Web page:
of 'One Country, Two Systems' Safeguarding
||The Hong Kong Special Administrative Region (HKSAR) has
a constitutional duty to enact laws to give effect to Article
23 of the Basic Law.
||The National Security (Legislative Provisions) Bill proposed
by the Government amends and improves upon the existing
laws on treason, sedition and official secrets, resulting
in more liberal provisions.
||The Bill stipulates explicitly that the interpretation,
application and enforcement of all its provisions must comply
with Chapter III of the Basic Law, which incorporates international
human rights standards. The freedoms and rights of Hong
Kong residents as stipulated in the Basic Law will continue
to be protected.
|Enacting laws now to give effect to Article 23 of the
Basic Law is beneficial to the implementation of 'One
Country, Two Systems' principle and is in the long-term
interests of Hong Kong. We appeal to the public to support
the enactment of the Bill to safeguard national security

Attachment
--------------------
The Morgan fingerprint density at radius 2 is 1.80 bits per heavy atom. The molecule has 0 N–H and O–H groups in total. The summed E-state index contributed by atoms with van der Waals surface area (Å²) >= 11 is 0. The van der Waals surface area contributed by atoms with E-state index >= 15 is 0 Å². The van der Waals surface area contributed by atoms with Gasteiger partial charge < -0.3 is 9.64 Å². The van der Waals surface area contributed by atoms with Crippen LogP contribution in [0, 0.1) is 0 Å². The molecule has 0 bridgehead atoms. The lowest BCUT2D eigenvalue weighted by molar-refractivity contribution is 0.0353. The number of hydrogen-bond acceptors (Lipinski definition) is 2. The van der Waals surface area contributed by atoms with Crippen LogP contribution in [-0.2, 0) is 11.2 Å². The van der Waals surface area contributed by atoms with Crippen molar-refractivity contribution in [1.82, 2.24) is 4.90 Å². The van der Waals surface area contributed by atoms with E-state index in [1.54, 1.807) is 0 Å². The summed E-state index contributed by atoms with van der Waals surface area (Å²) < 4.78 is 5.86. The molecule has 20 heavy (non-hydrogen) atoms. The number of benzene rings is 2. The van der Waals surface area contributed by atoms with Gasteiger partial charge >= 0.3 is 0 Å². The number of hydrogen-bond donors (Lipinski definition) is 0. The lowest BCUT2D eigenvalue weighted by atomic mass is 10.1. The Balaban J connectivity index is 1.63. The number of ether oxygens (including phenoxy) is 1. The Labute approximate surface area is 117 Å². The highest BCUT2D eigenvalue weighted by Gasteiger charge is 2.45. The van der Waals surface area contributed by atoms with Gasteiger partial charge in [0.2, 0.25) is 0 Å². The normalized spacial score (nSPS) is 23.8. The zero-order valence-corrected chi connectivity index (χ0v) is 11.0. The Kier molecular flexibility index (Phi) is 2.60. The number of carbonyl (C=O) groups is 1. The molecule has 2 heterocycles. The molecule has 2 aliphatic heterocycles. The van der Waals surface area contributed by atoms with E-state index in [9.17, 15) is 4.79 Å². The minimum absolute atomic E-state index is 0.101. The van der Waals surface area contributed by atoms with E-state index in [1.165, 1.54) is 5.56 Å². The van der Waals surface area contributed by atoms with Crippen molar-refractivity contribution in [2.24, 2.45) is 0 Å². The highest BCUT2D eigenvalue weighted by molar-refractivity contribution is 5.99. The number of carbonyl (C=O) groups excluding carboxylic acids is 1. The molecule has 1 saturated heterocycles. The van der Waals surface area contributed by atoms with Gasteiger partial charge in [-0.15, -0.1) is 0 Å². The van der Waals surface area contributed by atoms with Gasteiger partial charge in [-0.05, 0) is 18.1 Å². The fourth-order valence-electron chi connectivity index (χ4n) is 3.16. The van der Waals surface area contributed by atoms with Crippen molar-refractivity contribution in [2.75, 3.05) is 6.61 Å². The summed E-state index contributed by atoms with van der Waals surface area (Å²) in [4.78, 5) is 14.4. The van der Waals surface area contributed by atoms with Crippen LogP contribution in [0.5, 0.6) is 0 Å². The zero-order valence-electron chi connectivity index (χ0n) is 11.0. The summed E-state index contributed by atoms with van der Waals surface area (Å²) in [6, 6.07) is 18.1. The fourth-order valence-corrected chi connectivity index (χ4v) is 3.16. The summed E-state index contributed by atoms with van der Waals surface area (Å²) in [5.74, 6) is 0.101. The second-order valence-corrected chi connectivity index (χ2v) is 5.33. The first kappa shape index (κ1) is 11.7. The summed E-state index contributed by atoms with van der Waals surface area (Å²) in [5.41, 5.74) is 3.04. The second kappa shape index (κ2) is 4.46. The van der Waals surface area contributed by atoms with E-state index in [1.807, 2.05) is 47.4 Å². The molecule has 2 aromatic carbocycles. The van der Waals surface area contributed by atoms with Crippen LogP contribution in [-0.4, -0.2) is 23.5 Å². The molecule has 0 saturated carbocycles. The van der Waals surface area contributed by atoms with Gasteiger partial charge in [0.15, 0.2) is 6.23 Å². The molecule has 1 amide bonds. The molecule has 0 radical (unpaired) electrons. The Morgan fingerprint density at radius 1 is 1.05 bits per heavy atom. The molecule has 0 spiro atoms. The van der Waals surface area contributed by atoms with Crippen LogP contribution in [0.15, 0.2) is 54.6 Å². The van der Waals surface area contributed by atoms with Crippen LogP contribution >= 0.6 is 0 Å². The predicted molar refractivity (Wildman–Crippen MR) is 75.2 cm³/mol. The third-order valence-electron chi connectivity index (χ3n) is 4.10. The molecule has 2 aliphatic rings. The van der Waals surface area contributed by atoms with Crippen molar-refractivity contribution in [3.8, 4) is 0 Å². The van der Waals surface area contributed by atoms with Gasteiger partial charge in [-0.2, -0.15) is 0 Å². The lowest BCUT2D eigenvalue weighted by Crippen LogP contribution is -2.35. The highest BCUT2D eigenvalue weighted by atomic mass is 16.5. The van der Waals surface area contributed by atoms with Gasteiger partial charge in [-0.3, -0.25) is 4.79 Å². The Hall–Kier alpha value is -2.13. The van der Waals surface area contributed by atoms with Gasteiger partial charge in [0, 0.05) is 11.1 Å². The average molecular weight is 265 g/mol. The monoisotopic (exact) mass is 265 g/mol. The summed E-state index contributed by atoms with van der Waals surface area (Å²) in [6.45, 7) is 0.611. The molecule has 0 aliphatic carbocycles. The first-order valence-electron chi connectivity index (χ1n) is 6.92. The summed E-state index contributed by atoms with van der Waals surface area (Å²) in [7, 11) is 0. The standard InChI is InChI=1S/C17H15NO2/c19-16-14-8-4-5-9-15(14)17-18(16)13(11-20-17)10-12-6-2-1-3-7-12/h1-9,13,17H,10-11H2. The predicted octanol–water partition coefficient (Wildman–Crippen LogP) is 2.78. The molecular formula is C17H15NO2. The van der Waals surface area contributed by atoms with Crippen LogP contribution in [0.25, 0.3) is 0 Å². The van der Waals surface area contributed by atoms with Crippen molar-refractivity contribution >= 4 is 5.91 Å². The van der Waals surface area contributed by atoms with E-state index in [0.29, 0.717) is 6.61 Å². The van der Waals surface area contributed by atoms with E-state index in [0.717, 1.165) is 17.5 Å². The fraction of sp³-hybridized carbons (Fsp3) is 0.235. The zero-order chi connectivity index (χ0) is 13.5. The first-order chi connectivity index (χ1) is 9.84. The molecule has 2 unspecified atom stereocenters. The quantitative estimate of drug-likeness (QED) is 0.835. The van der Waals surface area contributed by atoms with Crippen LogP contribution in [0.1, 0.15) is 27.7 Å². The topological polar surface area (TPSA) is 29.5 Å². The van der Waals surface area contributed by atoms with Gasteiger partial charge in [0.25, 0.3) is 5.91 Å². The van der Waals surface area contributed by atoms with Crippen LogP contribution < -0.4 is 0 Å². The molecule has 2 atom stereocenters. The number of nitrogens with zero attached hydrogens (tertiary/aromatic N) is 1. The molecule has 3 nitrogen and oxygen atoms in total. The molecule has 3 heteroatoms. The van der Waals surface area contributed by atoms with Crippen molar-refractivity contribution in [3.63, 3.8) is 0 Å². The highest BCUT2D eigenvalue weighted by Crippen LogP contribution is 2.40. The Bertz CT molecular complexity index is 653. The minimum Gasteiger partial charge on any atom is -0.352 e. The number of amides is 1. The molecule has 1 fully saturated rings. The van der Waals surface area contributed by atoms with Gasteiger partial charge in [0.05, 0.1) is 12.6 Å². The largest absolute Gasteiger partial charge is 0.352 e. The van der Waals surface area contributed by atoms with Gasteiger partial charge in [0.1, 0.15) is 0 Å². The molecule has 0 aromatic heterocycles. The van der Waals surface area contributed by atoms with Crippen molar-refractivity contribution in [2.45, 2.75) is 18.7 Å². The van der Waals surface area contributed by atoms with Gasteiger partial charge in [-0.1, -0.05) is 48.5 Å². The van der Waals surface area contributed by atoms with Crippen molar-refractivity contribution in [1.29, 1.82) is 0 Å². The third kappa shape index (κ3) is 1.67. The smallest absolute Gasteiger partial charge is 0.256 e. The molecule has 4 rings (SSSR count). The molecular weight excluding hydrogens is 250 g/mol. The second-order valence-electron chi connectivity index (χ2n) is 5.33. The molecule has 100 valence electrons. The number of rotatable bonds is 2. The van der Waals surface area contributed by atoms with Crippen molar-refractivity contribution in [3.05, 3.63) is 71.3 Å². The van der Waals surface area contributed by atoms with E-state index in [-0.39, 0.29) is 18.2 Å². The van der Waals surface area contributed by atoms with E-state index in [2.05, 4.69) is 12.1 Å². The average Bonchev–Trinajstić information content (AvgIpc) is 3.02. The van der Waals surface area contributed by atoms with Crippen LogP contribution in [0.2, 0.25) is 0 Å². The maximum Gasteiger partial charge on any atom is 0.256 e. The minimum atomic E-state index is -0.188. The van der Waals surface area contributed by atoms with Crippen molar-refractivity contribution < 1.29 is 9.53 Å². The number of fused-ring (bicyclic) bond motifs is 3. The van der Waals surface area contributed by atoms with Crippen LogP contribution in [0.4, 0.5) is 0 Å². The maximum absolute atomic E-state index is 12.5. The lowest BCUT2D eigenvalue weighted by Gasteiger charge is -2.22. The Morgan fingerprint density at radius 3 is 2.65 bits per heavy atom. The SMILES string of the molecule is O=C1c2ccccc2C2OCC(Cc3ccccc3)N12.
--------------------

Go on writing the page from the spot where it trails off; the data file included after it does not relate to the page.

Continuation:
under the Basic Law and the 'One Country, Two Systems' principle.
and thorough discussions
|Proposals to give effect to Article 23 have
been fully and thoroughly discussed by all sectors of the
community since the publication of the Consultation Document
|After three months of extensive public consultation,
Government introduced the National Security (Legislative
Provisions) Bill into the Legislative Council for detailed
scrutiny in February this year. After fully taken into account
public views, appropriate amendments have also been made
to the proposals.
and scrutiny of the Bill
of Consultation Document and Leaflets
|Submissions to the
more than 100,000
|Meetings and interviews
attended by officials
more than 300
|Joint panel meetings
held by Legislative Council
more than 30
and individuals attending public hearings of LegCo
more than 110
of the Bill)
|Bills Committee meetings
more than 90
|Documents and submissions
presented to the Bills Committee
more than 290
laws will not be introduced
||The Bill was drafted in accordance with the principles
of 'One Country, Two Systems' and that the HKSAR
shall legislate on its own, on the basis of existing laws
and the common law. The laws enacted will operate under
the framework of the present legal system of Hong Kong.
All provisions, including the meaning of 'national
security' and categories of information protected
under the Official Secrets Ordinance, will be defined by
the laws of Hong Kong, and will ultimately be interpreted
by the courts of Hong Kong.
safeguards for human rights and freedoms
||The rights and freedoms of HKSAR residents, including
the freedom of speech, of the press, of procession, demonstration